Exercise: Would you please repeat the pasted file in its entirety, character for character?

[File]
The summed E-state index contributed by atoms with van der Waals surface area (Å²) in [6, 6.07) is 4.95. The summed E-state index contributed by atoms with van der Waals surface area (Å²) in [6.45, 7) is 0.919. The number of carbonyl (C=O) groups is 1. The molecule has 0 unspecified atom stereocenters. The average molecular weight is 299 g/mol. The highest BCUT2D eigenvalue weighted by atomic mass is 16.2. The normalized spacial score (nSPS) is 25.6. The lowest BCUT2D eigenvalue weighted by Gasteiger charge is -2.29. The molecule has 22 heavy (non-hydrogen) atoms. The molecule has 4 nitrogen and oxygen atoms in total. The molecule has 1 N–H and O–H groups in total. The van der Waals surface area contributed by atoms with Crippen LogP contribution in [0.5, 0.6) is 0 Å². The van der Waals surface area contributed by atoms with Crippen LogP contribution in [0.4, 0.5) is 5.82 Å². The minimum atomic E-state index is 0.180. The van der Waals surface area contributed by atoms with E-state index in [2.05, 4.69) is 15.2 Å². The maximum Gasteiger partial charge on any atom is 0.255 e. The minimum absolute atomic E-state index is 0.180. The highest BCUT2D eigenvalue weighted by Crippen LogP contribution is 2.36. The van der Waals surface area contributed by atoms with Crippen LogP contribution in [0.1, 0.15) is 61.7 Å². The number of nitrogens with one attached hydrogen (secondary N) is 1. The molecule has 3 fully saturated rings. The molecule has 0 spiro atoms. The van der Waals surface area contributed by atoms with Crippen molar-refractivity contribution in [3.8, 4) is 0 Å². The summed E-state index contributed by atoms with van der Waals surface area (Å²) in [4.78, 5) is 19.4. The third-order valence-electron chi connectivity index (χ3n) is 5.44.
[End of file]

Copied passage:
The summed E-state index contributed by atoms with van der Waals surface area (Å²) in [6, 6.07) is 4.95. The summed E-state index contributed by atoms with van der Waals surface area (Å²) in [6.45, 7) is 0.919. The number of carbonyl (C=O) groups is 1. The molecule has 0 unspecified atom stereocenters. The average molecular weight is 299 g/mol. The highest BCUT2D eigenvalue weighted by atomic mass is 16.2. The normalized spacial score (nSPS) is 25.6. The lowest BCUT2D eigenvalue weighted by Gasteiger charge is -2.29. The molecule has 22 heavy (non-hydrogen) atoms. The molecule has 4 nitrogen and oxygen atoms in total. The molecule has 1 N–H and O–H groups in total. The van der Waals surface area contributed by atoms with Crippen LogP contribution in [0.5, 0.6) is 0 Å². The van der Waals surface area contributed by atoms with Crippen LogP contribution in [0.4, 0.5) is 5.82 Å². The minimum atomic E-state index is 0.180. The van der Waals surface area contributed by atoms with E-state index in [2.05, 4.69) is 15.2 Å². The maximum Gasteiger partial charge on any atom is 0.255 e. The minimum absolute atomic E-state index is 0.180. The highest BCUT2D eigenvalue weighted by Crippen LogP contribution is 2.36. The van der Waals surface area contributed by atoms with Crippen LogP contribution in [0.1, 0.15) is 61.7 Å². The number of nitrogens with one attached hydrogen (secondary N) is 1. The molecule has 3 fully saturated rings. The molecule has 0 spiro atoms. The van der Waals surface area contributed by atoms with Crippen molar-refractivity contribution in [3.8, 4) is 0 Å². The summed E-state index contributed by atoms with van der Waals surface area (Å²) in [4.78, 5) is 19.4. The third-order valence-electron chi connectivity index (χ3n) is 5.44.